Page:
The Department of Physical Medicine and Rehabilitation (PM&R) furthers the military healthcare system’s prominence in rehabilitative care with a special focus on service members with combat-related and musculoskeletal injuries. Our research areas include the application of novel technologies in robotics, sensors, orthobiologics, and basic sciences, in order to improve muscle, bone, nerve, and soft tissue functioning in the rehabilitation of service members with extremity trauma, amputation, and neuromusculoskeletal injuries. Advanced study of biomechanics, anatomy, and physiology influences the optimal use of prosthetics, orthotics, and other rehabilitation tools, as well as more effective treatment strategies for axial spine conditions such as neck and back injury. By exploring novel human biomarkers (biomechanical, serum, imaging, or physiologic), we hope to identify short- and long-term health risks of service members with limb loss and neuromusculoskeletal injuries that lead to more effective treatment and preventative strategies. In the future, we envision conducting novel research to intersect physical rehabilitation and regenerative medicine, in order to optimize functional recovery after neuromusculoskeletal injury or disease.


The Center for Rehabilitation Sciences Research (CRSR) was established to advance the rehabilitative care of service members with combat-related injuries, particularly those with orthopedic trauma, limb loss, and neurological complications. CRSR’s goal is to support synergistic research projects that optimize treatment strategies, in order to promote the successful return to duty and community reintegration of injured service members. The center also provides a unique platform for fostering innovative research, incorporating clinical and technical advances in the rehabilitative care of service members.

CRSR also contributes infrastructure and scientific expertise for the study of concussion as a member of the NCAA/DoD Grand Alliance. Dr. Paul Pasquina, Department Chair and Center Director, serves as a lead investigator in the Concussion Assessment, Research, and Education (CARE) Consortium, engaging in prospective longitudinal research to understand the neurobiopsychosocial nature of concussive injury and recovery, in order to enhance the safety and health of service members, student-athletes, and the broader public.

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Musculoskeletal Injury Rehabilitation Research for Operational Readiness (MIRROR) delivers high value research, education, training, and infrastructure for over 40 clinically relevant musculoskeletal injury (MSKI) studies within the Military Health System (MHS). MIRROR supports a broad scope of projects, including epidemiological investigation, investigator-initiated pilots, and prospective multi-site randomized clinical trials. Areas of clinical evaluation comprise general MSKI care process models and highly prevalent anatomically-specific targeted interventions with protocols examining effective return-to-duty activities for back, knee, shoulder pain and more. Results of these studies generate evidence-based approaches for future clinical practice guidelines, as well as educational opportunities for future military and civilian providers.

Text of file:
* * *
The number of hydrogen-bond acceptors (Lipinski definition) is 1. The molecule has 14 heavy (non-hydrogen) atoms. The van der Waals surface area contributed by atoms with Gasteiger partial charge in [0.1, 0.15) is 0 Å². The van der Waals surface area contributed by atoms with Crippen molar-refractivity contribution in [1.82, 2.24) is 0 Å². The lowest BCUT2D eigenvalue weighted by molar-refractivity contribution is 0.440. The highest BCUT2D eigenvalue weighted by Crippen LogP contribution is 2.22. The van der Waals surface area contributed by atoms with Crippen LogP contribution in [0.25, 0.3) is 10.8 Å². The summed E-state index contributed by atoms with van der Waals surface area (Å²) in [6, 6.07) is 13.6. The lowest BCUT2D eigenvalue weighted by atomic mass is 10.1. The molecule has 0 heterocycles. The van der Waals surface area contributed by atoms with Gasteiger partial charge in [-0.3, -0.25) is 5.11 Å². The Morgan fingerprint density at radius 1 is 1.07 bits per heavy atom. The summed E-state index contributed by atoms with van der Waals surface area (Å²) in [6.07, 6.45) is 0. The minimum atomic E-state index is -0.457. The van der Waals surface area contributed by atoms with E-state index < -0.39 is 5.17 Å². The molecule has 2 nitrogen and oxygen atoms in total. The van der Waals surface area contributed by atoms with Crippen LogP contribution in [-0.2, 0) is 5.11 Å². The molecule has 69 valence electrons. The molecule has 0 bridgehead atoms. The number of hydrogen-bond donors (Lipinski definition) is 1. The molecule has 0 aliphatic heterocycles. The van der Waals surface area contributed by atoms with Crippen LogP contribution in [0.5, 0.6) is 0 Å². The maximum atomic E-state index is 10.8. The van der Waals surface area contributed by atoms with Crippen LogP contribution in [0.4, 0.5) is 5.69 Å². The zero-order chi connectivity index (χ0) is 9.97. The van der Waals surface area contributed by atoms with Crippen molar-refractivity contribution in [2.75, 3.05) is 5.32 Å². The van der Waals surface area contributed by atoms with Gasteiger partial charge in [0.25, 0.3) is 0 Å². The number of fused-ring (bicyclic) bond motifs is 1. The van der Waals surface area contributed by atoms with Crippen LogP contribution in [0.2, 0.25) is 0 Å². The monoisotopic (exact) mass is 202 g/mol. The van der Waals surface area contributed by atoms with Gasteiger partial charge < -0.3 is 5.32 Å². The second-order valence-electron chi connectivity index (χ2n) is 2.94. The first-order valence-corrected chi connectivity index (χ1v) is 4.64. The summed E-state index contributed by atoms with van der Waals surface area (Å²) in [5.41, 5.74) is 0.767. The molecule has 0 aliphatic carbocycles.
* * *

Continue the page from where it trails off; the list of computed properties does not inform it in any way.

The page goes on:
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Emerging evidence suggests that photomedicine, the application of light for health and disease, has the potential to enhance performance, stimulate healing, and modulate recovery and health. Preliminary data demonstrates that light in various applications enhances wound healing and blood flow, decreases pain, and helps modulate cellular function. Photomedicine has great potential for near-term applications to enhance readiness in military populations, as further advances are made to the physical manipulation of light and its delivery through biomedical laser technology, light-activated drugs, and targeted minimally invasive treatments. 

The Department of Physical Medicine and Rehabilitation at USUHS formed a partnership with the Wellman Center for Photomedicine at Massachusetts General Hospital, DJO, Spaulding Rehabilitation Hospital, The Geneva Foundation, and the Henry M. Jackson Foundation to support nine clinical and translational projects that harness photomedicine to enhance military performance, reduce injury rates, and improve clinical treatments for the most common injuries sustained by service members.

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The Regenerative Rehabilitation Basic Science Laboratory supports basic and translational research within the Department of PM&R at USUHS. The program investigates the underlying anatomical, physiological, and neuroscience mechanisms in order to guide optimal rehabilitative treatment strategies. Novel research is conducted that intersects rehabilitation and regenerative medicine to promote the successful integration of regenerative tissues (including muscle, tendon, nerve) and optimize functional recovery after injury or disease. The ultimate goal of this research is to promote restoration of normal functioning of injured or diseased tissues and to support the successful return to duty and community reintegration of injured service members.

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Poster and Paper Presentations





Administrative Officer:
Mrs. Felicia Ballard
Office: (301) 319-0654

Vice Chair Research:           
Jenny Yuan, MD, PhD xiaoning.yuan@usuhs.edu